Company pursues partners for ABC serials despite earlier statement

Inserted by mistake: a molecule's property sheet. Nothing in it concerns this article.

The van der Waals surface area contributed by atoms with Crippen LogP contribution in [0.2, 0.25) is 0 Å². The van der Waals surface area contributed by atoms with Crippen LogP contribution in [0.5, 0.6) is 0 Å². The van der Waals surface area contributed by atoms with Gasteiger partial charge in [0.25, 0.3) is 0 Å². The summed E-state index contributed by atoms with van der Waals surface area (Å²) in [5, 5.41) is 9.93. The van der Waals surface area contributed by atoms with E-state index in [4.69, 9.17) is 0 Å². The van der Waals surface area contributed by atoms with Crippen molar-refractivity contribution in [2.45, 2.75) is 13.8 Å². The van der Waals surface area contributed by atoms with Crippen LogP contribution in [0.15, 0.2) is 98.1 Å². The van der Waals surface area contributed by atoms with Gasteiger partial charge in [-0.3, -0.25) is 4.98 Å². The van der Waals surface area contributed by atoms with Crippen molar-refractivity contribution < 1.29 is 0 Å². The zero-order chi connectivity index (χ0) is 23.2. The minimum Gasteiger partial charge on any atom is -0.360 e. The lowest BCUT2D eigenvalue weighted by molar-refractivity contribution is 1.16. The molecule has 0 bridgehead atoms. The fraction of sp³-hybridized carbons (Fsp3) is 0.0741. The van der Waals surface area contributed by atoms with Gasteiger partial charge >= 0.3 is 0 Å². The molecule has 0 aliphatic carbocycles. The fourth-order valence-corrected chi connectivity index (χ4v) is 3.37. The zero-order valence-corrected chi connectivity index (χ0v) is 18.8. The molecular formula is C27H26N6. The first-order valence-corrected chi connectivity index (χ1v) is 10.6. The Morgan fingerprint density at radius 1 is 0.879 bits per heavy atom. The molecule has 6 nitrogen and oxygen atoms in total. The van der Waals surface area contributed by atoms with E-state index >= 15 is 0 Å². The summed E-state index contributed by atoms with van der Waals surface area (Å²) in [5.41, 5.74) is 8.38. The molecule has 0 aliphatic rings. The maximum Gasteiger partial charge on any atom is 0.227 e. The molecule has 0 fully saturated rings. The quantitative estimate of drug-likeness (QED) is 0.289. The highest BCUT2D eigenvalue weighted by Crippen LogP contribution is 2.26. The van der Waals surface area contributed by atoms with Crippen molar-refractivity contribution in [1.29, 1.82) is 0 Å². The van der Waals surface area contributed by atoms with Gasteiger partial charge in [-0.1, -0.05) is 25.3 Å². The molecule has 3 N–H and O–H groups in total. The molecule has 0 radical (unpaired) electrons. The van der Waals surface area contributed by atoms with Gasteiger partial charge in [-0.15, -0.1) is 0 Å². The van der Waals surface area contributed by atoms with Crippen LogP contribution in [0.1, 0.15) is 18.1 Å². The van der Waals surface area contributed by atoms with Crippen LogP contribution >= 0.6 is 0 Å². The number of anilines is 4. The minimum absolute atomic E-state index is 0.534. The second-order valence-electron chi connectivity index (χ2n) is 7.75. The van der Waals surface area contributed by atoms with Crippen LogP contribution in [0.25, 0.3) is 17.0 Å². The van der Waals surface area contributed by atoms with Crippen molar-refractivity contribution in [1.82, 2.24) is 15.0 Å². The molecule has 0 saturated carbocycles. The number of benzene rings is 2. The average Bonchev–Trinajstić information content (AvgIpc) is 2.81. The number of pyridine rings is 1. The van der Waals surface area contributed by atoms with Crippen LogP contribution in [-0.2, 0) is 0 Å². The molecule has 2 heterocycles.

The deaths of “All My Children” and “One Life to Live” may have been greatly exaggerated.Prospect Park, the production company that licensed digital rights to the soaps from ABC, has continued to hold meetings with other parties exploring options for keeping them going online, according to sources familiar with discussions. These talks come just weeks after Prospect Park issued a statement suggesting it was done pursuing plans to revive the soaps. Reps for the company could not be immediately reached for comment. While the discussions were characterized as preliminary, one of the options Prospect Park is said to be considering is bringing in an overseas firm to turn the shows into a co-production. That may or may not allow the shows to circumvent the unions, which couldn’t come to terms with Prospect Park on compensation for talent on both sides of the camera. Even though Prospect Park signaled they were no longer pursuing the soaps, they still retain the digital rights that ABC licensed to them that last for a full year after those shows end on ABC. That gives the firm the ability to exercise those rights up until September 2012 for “AMC” and January 2013 for “OTL.” In addition, Prospect Park could also still be sitting on the financing collected to fund production. It’s also notable that the company characterized its abandonment of plans as a “suspension” of their efforts in the announcement, as opposed to a final withdrawal. Sources confirmed that Prospect Park principals Jeff Kwatinetz and Rich Frank are still intent on bringing the shows to the Internet, where they would serve as the anchors for a broader online-network play. Stuart Levine contributed to this story.
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